PS.ED.1: Formulate questions that can be addressed with data. Collect, organize, and display relevant data to answer the questions formulated.

 Correlation
 Describing Data Using Statistics
 Real-Time Histogram
 Stem-and-Leaf Plots

PS.ED.3: Construct simulated sampling distributions of sample proportions and use sampling distributions to identify which proportions are likely to be found in a sample of a given size.

 Polling: City

PS.ED.4: Use simulations to explore the variability of sample statistics from a known population and to construct sampling distributions.

 Polling: City
 Populations and Samples

PS.ED.5: Model and solve real-world problems using the geometric distribution or waiting-time distribution, with or without technology.

 Box-and-Whisker Plots
 Describing Data Using Statistics
 Reaction Time 1 (Graphs and Statistics)
 Real-Time Histogram

PS.ED.7: Understand and apply basic ideas related to the design, analysis, and interpretation of surveys and sampling, such as background information, random sampling, causality and bias.

 Polling: City
 Polling: Neighborhood
 Populations and Samples

PS.ED.9: Understand the differences among various kinds of studies and which types of inferences can legitimately be drawn from each.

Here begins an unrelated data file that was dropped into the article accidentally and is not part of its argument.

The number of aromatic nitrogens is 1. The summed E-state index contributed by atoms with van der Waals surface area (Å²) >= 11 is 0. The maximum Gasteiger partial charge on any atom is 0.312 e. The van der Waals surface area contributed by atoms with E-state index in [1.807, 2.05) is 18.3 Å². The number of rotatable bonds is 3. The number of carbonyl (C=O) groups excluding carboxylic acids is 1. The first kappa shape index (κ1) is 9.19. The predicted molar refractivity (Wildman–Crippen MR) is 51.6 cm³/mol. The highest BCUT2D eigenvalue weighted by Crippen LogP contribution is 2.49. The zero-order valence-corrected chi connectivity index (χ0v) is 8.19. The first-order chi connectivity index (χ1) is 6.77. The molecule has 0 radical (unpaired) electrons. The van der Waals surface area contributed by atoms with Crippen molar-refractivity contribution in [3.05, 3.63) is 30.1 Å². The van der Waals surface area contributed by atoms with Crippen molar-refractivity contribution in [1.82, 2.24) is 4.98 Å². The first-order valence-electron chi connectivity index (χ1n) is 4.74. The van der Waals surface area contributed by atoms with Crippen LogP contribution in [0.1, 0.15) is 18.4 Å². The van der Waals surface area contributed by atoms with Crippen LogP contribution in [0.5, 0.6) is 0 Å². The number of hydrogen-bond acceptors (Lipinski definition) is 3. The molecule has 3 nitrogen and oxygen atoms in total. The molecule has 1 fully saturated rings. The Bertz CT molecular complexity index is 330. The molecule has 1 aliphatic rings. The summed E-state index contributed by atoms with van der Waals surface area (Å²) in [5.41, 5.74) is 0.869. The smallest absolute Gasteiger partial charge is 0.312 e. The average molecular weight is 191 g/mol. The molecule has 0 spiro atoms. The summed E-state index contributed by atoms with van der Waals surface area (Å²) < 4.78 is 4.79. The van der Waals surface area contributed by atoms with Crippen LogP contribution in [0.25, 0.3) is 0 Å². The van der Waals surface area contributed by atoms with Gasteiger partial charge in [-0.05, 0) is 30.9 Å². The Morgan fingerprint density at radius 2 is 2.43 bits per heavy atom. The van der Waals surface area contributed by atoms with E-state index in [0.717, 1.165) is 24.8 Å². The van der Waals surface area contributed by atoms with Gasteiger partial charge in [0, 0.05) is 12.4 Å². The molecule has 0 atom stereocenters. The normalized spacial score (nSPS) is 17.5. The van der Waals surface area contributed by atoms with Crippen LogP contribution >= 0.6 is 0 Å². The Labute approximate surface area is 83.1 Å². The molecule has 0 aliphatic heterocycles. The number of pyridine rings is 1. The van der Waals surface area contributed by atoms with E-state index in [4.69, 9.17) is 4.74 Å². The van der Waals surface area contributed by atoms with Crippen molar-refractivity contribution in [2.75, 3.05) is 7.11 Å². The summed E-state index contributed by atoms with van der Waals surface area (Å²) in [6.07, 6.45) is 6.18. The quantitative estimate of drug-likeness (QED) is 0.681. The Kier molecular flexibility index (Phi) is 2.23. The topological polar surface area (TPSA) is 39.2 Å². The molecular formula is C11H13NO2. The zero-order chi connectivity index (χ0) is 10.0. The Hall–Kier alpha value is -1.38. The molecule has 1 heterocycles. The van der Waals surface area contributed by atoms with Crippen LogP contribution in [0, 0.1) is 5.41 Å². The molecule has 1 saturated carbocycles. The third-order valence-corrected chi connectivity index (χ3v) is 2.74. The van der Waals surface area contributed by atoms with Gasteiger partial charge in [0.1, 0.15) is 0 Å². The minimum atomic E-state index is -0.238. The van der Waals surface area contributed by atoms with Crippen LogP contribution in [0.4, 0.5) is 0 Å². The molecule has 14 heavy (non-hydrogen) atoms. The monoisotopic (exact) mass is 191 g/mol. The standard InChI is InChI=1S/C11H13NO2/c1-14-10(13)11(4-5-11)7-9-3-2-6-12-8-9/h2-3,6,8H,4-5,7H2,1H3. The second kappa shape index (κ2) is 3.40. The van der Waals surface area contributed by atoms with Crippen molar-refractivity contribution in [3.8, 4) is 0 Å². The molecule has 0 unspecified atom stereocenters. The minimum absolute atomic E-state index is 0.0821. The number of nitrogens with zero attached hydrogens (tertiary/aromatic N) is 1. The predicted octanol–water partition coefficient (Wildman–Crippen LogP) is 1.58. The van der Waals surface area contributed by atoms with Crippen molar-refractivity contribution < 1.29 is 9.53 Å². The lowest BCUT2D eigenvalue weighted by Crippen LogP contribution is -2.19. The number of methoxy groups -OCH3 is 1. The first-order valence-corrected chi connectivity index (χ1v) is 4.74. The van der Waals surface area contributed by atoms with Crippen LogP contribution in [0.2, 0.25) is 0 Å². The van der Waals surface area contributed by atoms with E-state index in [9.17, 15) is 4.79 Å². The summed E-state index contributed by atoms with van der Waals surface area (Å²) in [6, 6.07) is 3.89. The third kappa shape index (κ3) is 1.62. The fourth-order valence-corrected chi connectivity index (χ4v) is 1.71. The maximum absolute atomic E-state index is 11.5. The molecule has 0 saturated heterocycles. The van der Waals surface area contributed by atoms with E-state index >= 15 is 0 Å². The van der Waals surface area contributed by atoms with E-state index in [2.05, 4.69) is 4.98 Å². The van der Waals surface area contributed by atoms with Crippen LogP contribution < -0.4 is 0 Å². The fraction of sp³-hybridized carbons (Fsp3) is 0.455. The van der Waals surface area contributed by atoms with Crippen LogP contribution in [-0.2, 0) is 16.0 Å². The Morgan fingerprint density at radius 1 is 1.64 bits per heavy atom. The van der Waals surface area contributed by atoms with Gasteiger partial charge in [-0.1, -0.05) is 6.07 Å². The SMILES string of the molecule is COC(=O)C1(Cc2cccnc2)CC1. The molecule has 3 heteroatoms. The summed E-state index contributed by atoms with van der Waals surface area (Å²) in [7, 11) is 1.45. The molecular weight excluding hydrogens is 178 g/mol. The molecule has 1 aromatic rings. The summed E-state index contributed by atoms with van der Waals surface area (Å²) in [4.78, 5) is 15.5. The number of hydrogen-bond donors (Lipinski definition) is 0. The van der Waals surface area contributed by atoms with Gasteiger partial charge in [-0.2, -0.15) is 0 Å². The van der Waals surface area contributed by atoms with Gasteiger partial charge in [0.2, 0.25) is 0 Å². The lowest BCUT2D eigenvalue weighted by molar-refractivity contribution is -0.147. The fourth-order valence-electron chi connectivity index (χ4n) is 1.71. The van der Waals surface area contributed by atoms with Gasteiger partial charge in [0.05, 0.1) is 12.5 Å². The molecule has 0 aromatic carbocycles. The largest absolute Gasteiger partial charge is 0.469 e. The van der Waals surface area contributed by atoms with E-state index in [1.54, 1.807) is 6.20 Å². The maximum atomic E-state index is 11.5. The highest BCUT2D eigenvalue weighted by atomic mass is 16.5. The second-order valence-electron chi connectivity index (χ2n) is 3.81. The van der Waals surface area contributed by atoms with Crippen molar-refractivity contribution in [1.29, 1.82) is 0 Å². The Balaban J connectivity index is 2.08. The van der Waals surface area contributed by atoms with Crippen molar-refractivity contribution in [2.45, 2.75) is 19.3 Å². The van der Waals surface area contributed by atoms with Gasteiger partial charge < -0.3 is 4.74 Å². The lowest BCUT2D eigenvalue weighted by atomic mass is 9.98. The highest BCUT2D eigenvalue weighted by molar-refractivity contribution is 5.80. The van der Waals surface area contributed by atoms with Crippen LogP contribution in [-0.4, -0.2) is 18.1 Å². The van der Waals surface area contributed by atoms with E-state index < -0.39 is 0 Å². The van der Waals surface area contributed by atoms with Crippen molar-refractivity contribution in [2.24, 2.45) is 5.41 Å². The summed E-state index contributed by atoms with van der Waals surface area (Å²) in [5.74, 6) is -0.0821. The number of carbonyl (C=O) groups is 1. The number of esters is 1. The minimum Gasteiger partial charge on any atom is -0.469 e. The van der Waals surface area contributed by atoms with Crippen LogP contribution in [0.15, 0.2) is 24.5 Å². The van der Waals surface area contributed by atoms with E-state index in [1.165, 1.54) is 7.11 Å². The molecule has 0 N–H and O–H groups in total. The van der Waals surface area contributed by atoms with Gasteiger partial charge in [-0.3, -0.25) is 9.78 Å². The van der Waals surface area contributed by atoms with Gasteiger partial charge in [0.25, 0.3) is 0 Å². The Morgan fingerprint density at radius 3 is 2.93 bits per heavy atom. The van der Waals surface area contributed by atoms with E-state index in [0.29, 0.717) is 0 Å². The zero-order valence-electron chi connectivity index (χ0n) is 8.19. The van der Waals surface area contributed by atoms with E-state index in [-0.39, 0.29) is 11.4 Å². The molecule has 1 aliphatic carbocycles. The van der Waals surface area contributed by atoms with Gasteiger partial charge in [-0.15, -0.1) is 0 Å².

Polling: Neighborhood

PS.P: Probability

PS.P.1: Understand and use the addition rule to calculate probabilities for mutually exclusive and nonmutually exclusive events.

 Binomial Probabilities

PS.P.2: Understand and use the multiplication rule to calculate probabilities for independent and dependent events. Understand that two events A and B are independent if the probability of A and B occurring together is the product of their probabilities, and use this characterization to determine if they are independent.

 Binomial Probabilities
 Independent and Dependent Events

PS.P.3: Understand the multiplication counting principle, permutations, and combinations; use them to solve real-world problems. Use simulations with and without technology to solve counting and probability problems.

 Binomial Probabilities
 Permutations and Combinations
 Probability Simulations
 Theoretical and Experimental Probability

PS.P.5: Calculate the expected value of a random variable; interpret it as the mean of the probability distribution.

 Polling: City

PS.P.7: Define a random variable for a quantity of interest by assigning a numerical value to each event in a sample space; graph the corresponding probability distribution using the same graphical displays as for data distributions.

 Polling: City

PS.P.8: Develop a probability distribution for a random variable defined for a sample space in which theoretical probabilities can be calculated; Compute and interpret the expected value of random variables.

 Binomial Probabilities
 Geometric Probability
 Probability Simulations
 Theoretical and Experimental Probability

PS.P.9: Derive the binomial theorem by combinatorics. Use combinatorial reasoning to solve problems.

 Binomial Probabilities
 Permutations and Combinations

PS.P.10: Describe events as subsets of a sample space (the set of outcomes) using characteristics (or categories) of the outcomes, or as unions, intersections, or complements of other events.

 Independent and Dependent Events

Correlation last revised: 1/20/2017

This correlation lists the recommended Gizmos for this state's curriculum standards. Click any Gizmo title below for more information.